Profiles of celebrity art dealers present an insider’s view of the very highest echelons of the global art market, and a glitzy world in which a small number of successful mega-dealers thrive alongside their multi-millionaire clients. It’s fascinating to see behind the curtain, but also fraught, as these profiles often paint a picture of an art world oriented toward visible consumption to enhance status—the primary obligation, or so it would seem, of the wealthy art collector.
High-profile dealers wield increasing influence over those collectors’ lives, and several mega galleries provide a suite of ‘cultural’ services beyond buying and selling. Gagosian gallery’s stable of experts can curate your home library to project intellectual flair, and rival gallery Hauser & Wirth is becoming a key player in the hospitality sector, offering luxury accommodations, clubs and dining in a variety of European and North American destinations. And the major auction houses—Christie’s, Sotheby’s and Phillips—will bend over backward to secure consignments, providing complementary valuations and financing services.
Yet these influential powerhouses sadly lack any inclination to guide collectors toward being more philanthropic. This shows an absence of serious responsibility toward the artistic community that enables them to rake in millions in profits.
Of course, if one were to ask any of the mega art dealers what they do to support the ecosystem they benefit from, they could probably point to the occasional charity auction or instances of corporate patronage and exhibition sponsorship. But imagine if they elevated their support to a whole new level by systematically allocating a fraction of their profits to fund scholarships, studios, art programs and grants for young artists and struggling institutions or collaborated to enhance their clients’ philanthropic efforts.
What if they could say to that high-net-worth tech entrepreneur expressing interest in a particular artist: “If you like this work, there’s a museum exhibition coming next year that might need support,” rather than just, “You want it? It’s yours for $500,000”?
Some might argue that this is not their job, but as philanthropy advocates, few aspects of the art world concern us more than witnessing collectors who are both impervious to the concerns of those who create the art they buy and oblivious to the difference they could make. In a recent interaction, we asked a couple that has been collecting for many years, and regularly spends six or even seven-figure sums on works from the likes of Gagosian, Hauser & Wirth and White Cube, if they supported any museums or non-profit cultural institutions. Their reply was sadly a common one in today’s art world: “No, we get all the access that we need from the galleries.”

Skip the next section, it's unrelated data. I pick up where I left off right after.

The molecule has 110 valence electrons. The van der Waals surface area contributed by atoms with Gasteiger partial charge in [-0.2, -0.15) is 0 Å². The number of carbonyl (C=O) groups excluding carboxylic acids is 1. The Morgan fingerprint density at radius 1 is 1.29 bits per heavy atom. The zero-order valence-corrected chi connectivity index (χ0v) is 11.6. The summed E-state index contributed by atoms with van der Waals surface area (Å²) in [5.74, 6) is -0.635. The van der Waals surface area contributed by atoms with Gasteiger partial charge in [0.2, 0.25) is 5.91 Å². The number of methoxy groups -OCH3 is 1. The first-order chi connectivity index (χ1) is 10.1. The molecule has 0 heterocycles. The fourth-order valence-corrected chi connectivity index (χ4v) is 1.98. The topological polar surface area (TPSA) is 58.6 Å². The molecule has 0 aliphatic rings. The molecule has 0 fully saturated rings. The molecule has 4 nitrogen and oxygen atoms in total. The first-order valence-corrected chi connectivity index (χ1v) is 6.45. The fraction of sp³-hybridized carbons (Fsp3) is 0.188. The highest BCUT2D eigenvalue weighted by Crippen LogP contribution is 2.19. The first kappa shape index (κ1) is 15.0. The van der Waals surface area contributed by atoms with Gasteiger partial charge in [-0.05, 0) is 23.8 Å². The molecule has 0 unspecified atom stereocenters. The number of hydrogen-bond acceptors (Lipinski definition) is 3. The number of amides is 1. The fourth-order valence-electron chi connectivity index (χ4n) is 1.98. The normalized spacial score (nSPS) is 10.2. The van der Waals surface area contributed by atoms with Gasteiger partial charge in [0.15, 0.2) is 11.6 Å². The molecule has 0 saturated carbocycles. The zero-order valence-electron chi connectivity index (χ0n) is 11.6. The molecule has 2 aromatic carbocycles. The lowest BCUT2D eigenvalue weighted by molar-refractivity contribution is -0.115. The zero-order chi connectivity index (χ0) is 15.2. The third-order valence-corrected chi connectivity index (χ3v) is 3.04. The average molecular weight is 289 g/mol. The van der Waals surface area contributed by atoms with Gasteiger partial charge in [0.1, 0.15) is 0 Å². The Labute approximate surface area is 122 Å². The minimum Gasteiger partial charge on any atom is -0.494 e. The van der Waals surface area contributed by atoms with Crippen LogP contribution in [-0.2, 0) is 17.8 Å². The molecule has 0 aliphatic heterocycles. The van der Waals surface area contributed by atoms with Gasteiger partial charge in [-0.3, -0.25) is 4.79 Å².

This lack of responsibility for the arts among collectors is a growing issue. In a recent interview with The Sunday Times, Lord Jacob Rothschild spoke about his fears regarding the decline in art philanthropy, stating that “in terms of priorities, art has become a lesser good cause than it was 20 or 30 years ago.”
However, it is in the interest of everyone, including the art market power players, to have a healthy non-profit sector. This is especially true in contemporary art (by far the most lucrative sector) where the artists that dealers are hoping to profit from are there only thanks to the art schools that teach, the residency spaces that mentor and the museums that exhibit and validate—all of which struggle to survive in an ecosystem increasingly driven by a mentality that prioritizes returns over impact.
The risk is that if art continues to be treated as nothing more than an asset for amassing wealth, or the art world as a playground for the rich, we will be sleepwalking into a future where the art itself becomes shallow, the sellers and validators are one and the same and collectors continue ‘flipping’ artworks for a quick profit rather than acting as guardians of culture for future generations.
The art world should strive to create an ecosystem in which commerce and giving back coexist and support each other, and where collectors, by default, set aside a percentage of their collecting budgets to give back to institutions, large and small.
Those with influence in the art market must play a part in shifting the focus in the art world away from “me, me, me” and toward “we, we, we.” This would show collectors that by philanthropically supporting the arts, they can truly cement their legacies as stewards of culture and creativity. But if the old guard isn’t willing, there’s hopefully a new generation waiting in the wings, one interested in projecting confidence in their tastes and aware of the philanthropic potential of art collecting to benefit communities, institutions, academic research and art for posterity.
These future donors might not yet have deep pockets, but they will not look favorably on those businesses and collectors who have done little to benefit communities, nonprofits and education, and instead have focused on projecting wealth and power by snapping up immediately recognizable work by brand-name artists. Research suggests that next-gen donors are three times more likely to advocate on an organization’s behalf when contrasted with traditional donors, and they may be more forthright about calling out bad behavior.
The shift is underway, and we’re looking at a future in which opting out of meaningful engagement in art with arts philanthropy will be seen as akin to undiversified boards or toxic work environments. And the celebrity art dealers of this world, and the collectors that they serve, should see this coming transformation as an opportunity to embrace change and play a part in the seismic shift that the art world beckons for.